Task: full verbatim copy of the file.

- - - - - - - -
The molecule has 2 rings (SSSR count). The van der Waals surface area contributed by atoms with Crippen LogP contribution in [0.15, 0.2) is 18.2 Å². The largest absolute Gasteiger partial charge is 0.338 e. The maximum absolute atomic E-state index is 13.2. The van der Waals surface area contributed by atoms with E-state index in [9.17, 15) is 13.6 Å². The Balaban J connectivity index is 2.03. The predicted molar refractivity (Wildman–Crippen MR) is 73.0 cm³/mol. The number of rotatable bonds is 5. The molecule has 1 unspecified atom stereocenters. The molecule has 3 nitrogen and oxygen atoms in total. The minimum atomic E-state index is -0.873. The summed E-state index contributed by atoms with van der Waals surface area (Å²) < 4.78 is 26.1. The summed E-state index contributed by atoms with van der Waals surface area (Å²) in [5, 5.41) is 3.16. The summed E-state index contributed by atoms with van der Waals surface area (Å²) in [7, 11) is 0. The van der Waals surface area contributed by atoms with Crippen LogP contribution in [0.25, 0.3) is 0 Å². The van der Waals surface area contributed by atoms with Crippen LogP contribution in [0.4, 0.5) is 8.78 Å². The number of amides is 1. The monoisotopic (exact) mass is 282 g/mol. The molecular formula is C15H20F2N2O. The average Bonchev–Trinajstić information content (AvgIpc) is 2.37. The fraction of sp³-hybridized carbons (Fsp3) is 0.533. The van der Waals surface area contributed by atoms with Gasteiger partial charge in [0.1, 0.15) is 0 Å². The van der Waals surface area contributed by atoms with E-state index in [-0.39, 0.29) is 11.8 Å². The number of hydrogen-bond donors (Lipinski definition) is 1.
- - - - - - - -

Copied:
The molecule has 2 rings (SSSR count). The van der Waals surface area contributed by atoms with Crippen LogP contribution in [0.15, 0.2) is 18.2 Å². The largest absolute Gasteiger partial charge is 0.338 e. The maximum absolute atomic E-state index is 13.2. The van der Waals surface area contributed by atoms with E-state index in [9.17, 15) is 13.6 Å². The Balaban J connectivity index is 2.03. The predicted molar refractivity (Wildman–Crippen MR) is 73.0 cm³/mol. The number of rotatable bonds is 5. The molecule has 1 unspecified atom stereocenters. The molecule has 3 nitrogen and oxygen atoms in total. The minimum atomic E-state index is -0.873. The summed E-state index contributed by atoms with van der Waals surface area (Å²) < 4.78 is 26.1. The summed E-state index contributed by atoms with van der Waals surface area (Å²) in [5, 5.41) is 3.16. The summed E-state index contributed by atoms with van der Waals surface area (Å²) in [7, 11) is 0. The van der Waals surface area contributed by atoms with Crippen LogP contribution in [0.25, 0.3) is 0 Å². The van der Waals surface area contributed by atoms with Crippen LogP contribution in [0.4, 0.5) is 8.78 Å². The number of amides is 1. The monoisotopic (exact) mass is 282 g/mol. The molecular formula is C15H20F2N2O. The average Bonchev–Trinajstić information content (AvgIpc) is 2.37. The fraction of sp³-hybridized carbons (Fsp3) is 0.533. The van der Waals surface area contributed by atoms with Gasteiger partial charge in [0.1, 0.15) is 0 Å². The van der Waals surface area contributed by atoms with E-state index in [-0.39, 0.29) is 11.8 Å². The number of hydrogen-bond donors (Lipinski definition) is 1.